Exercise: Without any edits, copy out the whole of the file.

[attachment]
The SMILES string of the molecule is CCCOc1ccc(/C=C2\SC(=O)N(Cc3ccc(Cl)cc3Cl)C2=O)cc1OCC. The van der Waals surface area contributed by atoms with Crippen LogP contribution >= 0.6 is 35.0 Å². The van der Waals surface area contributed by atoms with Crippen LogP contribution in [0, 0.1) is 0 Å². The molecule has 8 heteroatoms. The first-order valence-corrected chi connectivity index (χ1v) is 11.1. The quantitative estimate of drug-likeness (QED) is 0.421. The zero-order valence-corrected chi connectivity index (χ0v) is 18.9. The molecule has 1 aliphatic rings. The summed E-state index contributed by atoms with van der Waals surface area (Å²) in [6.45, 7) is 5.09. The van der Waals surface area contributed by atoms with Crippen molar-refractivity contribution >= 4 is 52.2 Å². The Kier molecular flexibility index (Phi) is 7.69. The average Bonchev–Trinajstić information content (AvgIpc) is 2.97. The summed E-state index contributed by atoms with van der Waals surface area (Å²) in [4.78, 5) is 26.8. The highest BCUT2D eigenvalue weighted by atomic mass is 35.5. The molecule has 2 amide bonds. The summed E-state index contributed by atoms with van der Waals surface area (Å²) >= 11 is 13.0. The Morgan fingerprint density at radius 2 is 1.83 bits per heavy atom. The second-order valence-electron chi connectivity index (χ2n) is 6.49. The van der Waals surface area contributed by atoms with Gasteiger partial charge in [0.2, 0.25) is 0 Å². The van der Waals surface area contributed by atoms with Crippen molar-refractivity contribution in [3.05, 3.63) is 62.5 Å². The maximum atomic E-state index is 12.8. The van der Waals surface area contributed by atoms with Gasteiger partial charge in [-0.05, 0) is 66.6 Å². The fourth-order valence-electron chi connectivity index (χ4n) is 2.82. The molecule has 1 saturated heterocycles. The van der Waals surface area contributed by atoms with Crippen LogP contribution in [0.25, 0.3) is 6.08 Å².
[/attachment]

The SMILES string of the molecule is CCCOc1ccc(/C=C2\SC(=O)N(Cc3ccc(Cl)cc3Cl)C2=O)cc1OCC. The van der Waals surface area contributed by atoms with Crippen LogP contribution >= 0.6 is 35.0 Å². The van der Waals surface area contributed by atoms with Crippen LogP contribution in [0, 0.1) is 0 Å². The molecule has 8 heteroatoms. The first-order valence-corrected chi connectivity index (χ1v) is 11.1. The quantitative estimate of drug-likeness (QED) is 0.421. The zero-order valence-corrected chi connectivity index (χ0v) is 18.9. The molecule has 1 aliphatic rings. The summed E-state index contributed by atoms with van der Waals surface area (Å²) in [6.45, 7) is 5.09. The van der Waals surface area contributed by atoms with Crippen molar-refractivity contribution >= 4 is 52.2 Å². The Kier molecular flexibility index (Phi) is 7.69. The average Bonchev–Trinajstić information content (AvgIpc) is 2.97. The summed E-state index contributed by atoms with van der Waals surface area (Å²) in [4.78, 5) is 26.8. The highest BCUT2D eigenvalue weighted by atomic mass is 35.5. The molecule has 2 amide bonds. The summed E-state index contributed by atoms with van der Waals surface area (Å²) >= 11 is 13.0. The Morgan fingerprint density at radius 2 is 1.83 bits per heavy atom. The second-order valence-electron chi connectivity index (χ2n) is 6.49. The van der Waals surface area contributed by atoms with Gasteiger partial charge in [0.2, 0.25) is 0 Å². The van der Waals surface area contributed by atoms with Crippen molar-refractivity contribution in [3.05, 3.63) is 62.5 Å². The maximum atomic E-state index is 12.8. The van der Waals surface area contributed by atoms with Gasteiger partial charge in [-0.05, 0) is 66.6 Å². The fourth-order valence-electron chi connectivity index (χ4n) is 2.82. The molecule has 1 saturated heterocycles. The van der Waals surface area contributed by atoms with Crippen LogP contribution in [0.25, 0.3) is 6.08 Å².